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Tourists critical of lack of airport signs and fuel stations

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Tourists unhappy with lack of airport signs and fuel stations


Ciara Galvin

ciaragalvin@mayonews.ie

Tourists who recently visited Westport for a four-day holiday found it hard to leave – but for all the wrong reasons.
Soon after Patrick Meehan and his wife set out in the rental car to drive back to Knock airport, they found themselves needlessly lost and then severely out of pocket.

Knock, Knock
The Meehans, who travelled over from Suffolk early last month, drove to Knock airport in the early hours of the morning, in plenty of time to catch a flight back to the UK. However, they could not find their turn. According to Mr Meehan, signs for the airport were ‘non-existent’ along the N5 route.
“We came to a sign for ‘Knock’ and wasted a lot of time driving towards it before we realised the airport was in a completely different direction,” Mr Meehan told The Mayo News. The sign the couple had followed was for Knock village.
“The first Knock airport sign appeared just a couple of miles from the airport itself,” added an exasperated Mr Meehan, who suggests that the €10 Airport Development Fee that the airport takes from departing passengers should be invested in improving signage throughout the region.  “Maybe they want it to remain invisible?” he quipped.
When The Mayo News posed the issue of road signage to Joe Gilmore, Managing Director of Knock Airport, Mr Gilmore said, “We are pleased with the recent upgrade of approach signage to the airport and are in regular discussion with Mayo County Council and the NRA in regard to this matter.”
Mayo Fine Gael TD, John O’Mahony recently called for airport symbols for Ireland West Airport Knock to be placed on all major signposts in Mayo towns.
“I am aware that the symbol is included on signposts in towns close to the airport, but in my opinion it should be on all major signs in the county,” he said. “There is nothing worse for tourists than to be uncertain about finding their way to an airport. It can be stressful enough for people without the added issue of not being sure about the direction they have to travel in,” said O’Mahony.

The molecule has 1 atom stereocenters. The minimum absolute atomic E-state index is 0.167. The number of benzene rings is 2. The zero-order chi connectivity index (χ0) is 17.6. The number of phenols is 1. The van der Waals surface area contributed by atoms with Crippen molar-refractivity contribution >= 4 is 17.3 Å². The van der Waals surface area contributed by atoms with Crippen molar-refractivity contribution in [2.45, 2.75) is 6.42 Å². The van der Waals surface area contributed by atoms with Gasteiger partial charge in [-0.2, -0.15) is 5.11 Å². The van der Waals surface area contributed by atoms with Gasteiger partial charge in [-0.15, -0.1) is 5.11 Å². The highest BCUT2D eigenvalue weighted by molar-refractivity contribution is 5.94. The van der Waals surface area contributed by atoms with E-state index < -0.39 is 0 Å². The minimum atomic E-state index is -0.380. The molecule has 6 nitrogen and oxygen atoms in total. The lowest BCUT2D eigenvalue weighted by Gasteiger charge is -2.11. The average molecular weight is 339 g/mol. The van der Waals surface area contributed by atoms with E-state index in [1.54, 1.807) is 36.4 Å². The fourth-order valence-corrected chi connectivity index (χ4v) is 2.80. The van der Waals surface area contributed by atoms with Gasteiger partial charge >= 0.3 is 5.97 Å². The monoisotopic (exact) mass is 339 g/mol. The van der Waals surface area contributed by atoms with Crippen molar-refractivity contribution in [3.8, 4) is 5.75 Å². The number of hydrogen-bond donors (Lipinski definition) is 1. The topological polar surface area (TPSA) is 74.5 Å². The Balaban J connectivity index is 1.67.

Nowhere to fill-up
The Meehans’ trip to the airport was also much more expensive than they had planned. The couple could not fill the fuel tank of their rented car because there is no 24-hour filling station in the area. They were therefore forced to pay a fuel surcharge when they handed the car back.
“We, like many other tourists, had to return our hire car with a full tank of petrol to avoid a massively overpriced fuel surcharge by the rental company, but we were not able to do this. Why not? Because on the drive from Westport to the airport at 5.30 in the morning there wasn’t a single petrol station open along the entire route.”
Commenting on the filling station issue Mr Gilmore said: “We have had discussions with a number of parties concerning a filling station. However, in the current economic climate, it is difficult to justify from a commercial perspective.”
Mr Meehan, who questioned whether the Airport Development Committee could be ‘bothered’ to get a 24-hour filling station on the site or nearby, said he would suggest that an unmanned filling station be established in the future.
“Could the airport development people learn a lesson from Westport, which has an unmanned Gas Oil and Diesel station in the town? Or perhaps the Airport Development Committee have a sweetheart deal with car hire companies to prevent such a convenience for visitors being put in place?”

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